Group Of NFL Owners Aiming For 18-Game Regular Season
Some Owners Feel They Gave Up Too Much In Proposed CBA
Despite approving the proposed collective bargaining agreement last month, a number of NFL owners are hoping for the current deal to be voted down by the players. This ambition stems from a belief that they can negotiate an 18-game season next year.
If a new CBA isn’t agreed to this offseason, the owners and players will return to the table next offseason with the expiration of the last collective bargaining agreement looming.
According to reports, a significant group of owners believes they gave up too much under the proposed CBA, which would potentially raise the players’ revenue share to 48.5% from 47% under a 17-game schedule.
Possibility Of An 18-Game Schedule
If the players vote to approve the proposed CBA, which would take a simple majority of 50% plus one vote, the move to an 18-game schedule wouldn’t be possible until the deal expires following the 2030 season.
If the players vote the proposed CBA down, negotiations will resume with the framework of the deal intact. That would open the door for the owners to push for an 18-game season.
DeMaurice Smith, executive director of the NFL Players Association, doesn’t believe there’s a good deal for the players that includes an 18-game schedule.
“If somebody wants to make an 18-game proposal, we’ll look at it,” Smith said. “I haven’t seen anything that makes me think that it would be good for the players.”
Owners, Players Both Unhappy
It’s said that a good compromise leaves both sides a little unhappy. Right now, we’re finding out just how unhappy the owners and players are with the proposed CBA.
While the owners’ list of gripes begins with the lack of an 18-game schedule under the proposed revenue share increase for the players, that’s not where the issues end.
Additionally, NFL Team owners are also unhappy with the lack of a salary cap for the league’s highest-paid players, which would help to calm the quarterback salary explosion. The roster increase from 46 to 48 players, as well as the increase to a practice squad of 14 players, is another point of contention for the owners.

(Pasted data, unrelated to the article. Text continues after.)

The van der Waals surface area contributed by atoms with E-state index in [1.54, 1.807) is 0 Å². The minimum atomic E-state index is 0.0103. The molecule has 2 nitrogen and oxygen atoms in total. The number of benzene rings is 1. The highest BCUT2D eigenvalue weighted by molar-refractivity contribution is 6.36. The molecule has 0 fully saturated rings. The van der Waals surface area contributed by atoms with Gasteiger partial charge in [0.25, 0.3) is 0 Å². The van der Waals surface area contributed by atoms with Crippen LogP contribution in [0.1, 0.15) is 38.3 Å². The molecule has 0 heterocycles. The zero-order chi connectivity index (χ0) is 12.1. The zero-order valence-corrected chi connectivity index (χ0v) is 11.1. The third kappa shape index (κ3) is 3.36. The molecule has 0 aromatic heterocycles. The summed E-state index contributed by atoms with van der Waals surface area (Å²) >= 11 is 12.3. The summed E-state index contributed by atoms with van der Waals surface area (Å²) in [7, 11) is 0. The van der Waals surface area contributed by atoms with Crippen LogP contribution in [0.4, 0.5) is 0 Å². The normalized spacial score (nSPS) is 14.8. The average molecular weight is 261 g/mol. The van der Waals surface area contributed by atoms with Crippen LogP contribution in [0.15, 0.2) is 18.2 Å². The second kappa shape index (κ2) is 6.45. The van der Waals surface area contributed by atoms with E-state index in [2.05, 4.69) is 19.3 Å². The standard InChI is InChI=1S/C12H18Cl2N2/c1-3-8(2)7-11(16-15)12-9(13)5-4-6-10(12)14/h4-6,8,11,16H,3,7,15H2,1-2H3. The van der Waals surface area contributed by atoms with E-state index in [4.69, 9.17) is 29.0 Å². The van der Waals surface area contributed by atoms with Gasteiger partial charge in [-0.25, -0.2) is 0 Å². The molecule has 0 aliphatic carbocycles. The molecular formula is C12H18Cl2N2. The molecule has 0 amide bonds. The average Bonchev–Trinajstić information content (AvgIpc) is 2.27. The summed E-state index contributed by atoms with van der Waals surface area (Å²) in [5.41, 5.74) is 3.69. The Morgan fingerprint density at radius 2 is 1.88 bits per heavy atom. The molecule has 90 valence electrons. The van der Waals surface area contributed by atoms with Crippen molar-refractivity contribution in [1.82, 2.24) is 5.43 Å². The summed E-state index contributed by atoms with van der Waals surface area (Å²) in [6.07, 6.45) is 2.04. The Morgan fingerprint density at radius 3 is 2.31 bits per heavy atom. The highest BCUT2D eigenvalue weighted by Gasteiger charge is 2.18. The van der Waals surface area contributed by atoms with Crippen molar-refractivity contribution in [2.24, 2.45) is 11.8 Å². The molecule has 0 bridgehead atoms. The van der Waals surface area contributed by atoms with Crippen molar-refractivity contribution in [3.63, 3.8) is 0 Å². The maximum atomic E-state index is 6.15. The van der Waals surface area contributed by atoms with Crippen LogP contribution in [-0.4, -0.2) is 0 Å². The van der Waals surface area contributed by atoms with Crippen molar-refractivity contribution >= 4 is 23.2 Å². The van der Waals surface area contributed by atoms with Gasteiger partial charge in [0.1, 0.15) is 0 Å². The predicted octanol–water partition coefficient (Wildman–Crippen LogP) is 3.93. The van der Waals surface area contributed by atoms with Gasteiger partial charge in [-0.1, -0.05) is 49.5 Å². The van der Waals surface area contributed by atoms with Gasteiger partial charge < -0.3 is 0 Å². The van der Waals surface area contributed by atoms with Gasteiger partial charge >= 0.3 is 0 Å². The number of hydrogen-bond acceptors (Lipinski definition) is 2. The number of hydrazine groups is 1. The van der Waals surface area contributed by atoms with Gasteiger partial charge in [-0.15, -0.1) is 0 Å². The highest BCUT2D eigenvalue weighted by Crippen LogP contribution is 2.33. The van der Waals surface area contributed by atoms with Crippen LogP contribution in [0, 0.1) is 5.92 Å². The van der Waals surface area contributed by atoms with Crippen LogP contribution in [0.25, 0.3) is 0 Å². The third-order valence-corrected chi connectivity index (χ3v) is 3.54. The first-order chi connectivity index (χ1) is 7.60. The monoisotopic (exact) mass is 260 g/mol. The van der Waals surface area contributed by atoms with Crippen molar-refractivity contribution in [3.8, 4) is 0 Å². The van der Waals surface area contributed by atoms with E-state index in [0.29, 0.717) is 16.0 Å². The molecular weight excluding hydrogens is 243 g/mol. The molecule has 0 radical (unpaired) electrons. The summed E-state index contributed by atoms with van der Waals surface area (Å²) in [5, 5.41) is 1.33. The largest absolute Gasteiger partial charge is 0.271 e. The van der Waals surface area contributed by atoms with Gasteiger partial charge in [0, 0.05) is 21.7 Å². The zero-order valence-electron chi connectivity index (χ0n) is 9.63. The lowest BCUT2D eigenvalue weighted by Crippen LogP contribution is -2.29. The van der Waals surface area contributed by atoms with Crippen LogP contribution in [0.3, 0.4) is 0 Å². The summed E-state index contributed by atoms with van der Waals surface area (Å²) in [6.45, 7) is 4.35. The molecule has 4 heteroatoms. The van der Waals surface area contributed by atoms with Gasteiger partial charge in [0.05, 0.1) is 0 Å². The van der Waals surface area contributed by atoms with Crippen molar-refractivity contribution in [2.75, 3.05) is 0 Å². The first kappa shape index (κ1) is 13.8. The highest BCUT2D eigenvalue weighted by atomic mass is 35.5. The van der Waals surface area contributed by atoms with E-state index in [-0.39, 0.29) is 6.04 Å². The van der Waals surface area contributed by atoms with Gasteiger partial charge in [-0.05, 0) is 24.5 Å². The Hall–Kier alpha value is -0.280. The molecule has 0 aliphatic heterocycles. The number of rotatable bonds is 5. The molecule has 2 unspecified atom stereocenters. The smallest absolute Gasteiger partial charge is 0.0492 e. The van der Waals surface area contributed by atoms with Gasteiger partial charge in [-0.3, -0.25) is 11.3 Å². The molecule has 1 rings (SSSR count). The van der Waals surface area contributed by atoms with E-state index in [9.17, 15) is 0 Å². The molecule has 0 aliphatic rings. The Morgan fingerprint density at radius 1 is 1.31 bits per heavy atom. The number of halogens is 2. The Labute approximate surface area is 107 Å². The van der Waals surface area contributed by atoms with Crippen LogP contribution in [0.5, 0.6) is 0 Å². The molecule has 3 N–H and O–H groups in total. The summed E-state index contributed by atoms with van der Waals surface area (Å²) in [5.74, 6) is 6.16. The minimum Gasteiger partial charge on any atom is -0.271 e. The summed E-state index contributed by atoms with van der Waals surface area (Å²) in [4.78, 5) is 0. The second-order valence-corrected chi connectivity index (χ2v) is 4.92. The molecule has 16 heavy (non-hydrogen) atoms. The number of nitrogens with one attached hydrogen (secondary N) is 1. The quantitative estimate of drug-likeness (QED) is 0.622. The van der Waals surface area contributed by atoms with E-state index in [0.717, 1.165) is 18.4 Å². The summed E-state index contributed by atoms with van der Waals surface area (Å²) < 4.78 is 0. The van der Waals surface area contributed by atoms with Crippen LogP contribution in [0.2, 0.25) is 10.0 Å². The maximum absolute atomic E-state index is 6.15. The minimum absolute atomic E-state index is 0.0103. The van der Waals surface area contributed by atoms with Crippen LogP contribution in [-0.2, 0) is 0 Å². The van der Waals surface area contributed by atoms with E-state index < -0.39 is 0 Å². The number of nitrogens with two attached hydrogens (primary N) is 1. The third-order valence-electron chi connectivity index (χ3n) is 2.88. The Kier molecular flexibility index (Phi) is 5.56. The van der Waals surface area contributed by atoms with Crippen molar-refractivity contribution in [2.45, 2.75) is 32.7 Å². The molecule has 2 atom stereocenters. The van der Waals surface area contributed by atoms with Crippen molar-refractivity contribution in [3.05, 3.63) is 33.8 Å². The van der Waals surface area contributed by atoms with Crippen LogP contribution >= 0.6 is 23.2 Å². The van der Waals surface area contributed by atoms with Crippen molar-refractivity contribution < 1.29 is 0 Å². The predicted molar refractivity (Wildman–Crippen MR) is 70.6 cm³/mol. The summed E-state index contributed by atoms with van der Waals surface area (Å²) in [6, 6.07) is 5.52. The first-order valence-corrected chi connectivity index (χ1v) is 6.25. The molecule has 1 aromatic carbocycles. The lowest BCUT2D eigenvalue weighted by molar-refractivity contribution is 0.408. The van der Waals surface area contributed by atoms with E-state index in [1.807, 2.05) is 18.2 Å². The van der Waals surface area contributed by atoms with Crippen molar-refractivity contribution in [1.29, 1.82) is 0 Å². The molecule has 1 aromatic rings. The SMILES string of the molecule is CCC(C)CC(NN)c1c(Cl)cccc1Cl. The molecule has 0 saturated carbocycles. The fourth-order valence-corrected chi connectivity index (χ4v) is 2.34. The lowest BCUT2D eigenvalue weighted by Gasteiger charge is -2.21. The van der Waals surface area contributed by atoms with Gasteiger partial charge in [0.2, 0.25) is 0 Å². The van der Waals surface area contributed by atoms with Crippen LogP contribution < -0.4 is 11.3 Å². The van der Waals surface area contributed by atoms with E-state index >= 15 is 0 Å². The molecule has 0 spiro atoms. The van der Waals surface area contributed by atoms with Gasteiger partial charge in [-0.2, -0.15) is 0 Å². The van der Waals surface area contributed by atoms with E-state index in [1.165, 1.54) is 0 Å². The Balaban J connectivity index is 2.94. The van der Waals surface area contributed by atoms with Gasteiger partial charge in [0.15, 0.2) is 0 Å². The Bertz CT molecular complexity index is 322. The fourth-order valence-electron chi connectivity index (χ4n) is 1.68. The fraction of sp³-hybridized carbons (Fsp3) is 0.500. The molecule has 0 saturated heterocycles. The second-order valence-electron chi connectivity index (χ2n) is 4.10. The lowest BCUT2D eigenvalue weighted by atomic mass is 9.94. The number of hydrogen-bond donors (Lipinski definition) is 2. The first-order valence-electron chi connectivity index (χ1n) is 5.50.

What Players Don’t Like In The Current Proposal
Meanwhile, players like Richard Sherman and Aaron Rodgers are speaking out against the proposed CBA. Some of the dissent starts with the addition of another regular-season game and the salary limits on the highest-paid players.
With aspirations of a 50/50 revenue split and long-term health care, the current version of the proposed CBA isn’t good enough for many players.
We’ll soon discover the fate of the proposed CBA, as players have through Thursday night to cast their votes.
Why Owners, Players Should Approve Current CBA Proposal
While both sides of the collective bargaining agreement are left with complaints, they’re also getting significant compensation.
On the side of ownership, a relatively small dip in revenue split will allow them to increase the regular season to 17 games. That change would instantly increase overall revenue for a league that continues to land more significant TV rights deals.
Meanwhile, players will receive a jump in the all-important revenue share. The leap from 47% to 48.5% gets them closer to the 50/50 split they desire, and a move from 47% to 50% right now feels unrealistic.
Because owners and players are both giving things up to accomplish big-picture goals, the proposed CBA is one either side should be eager to approve. And with the prospect of negotiating under the pressure of an expiring deal next year, they would be wise to get the CBA done now.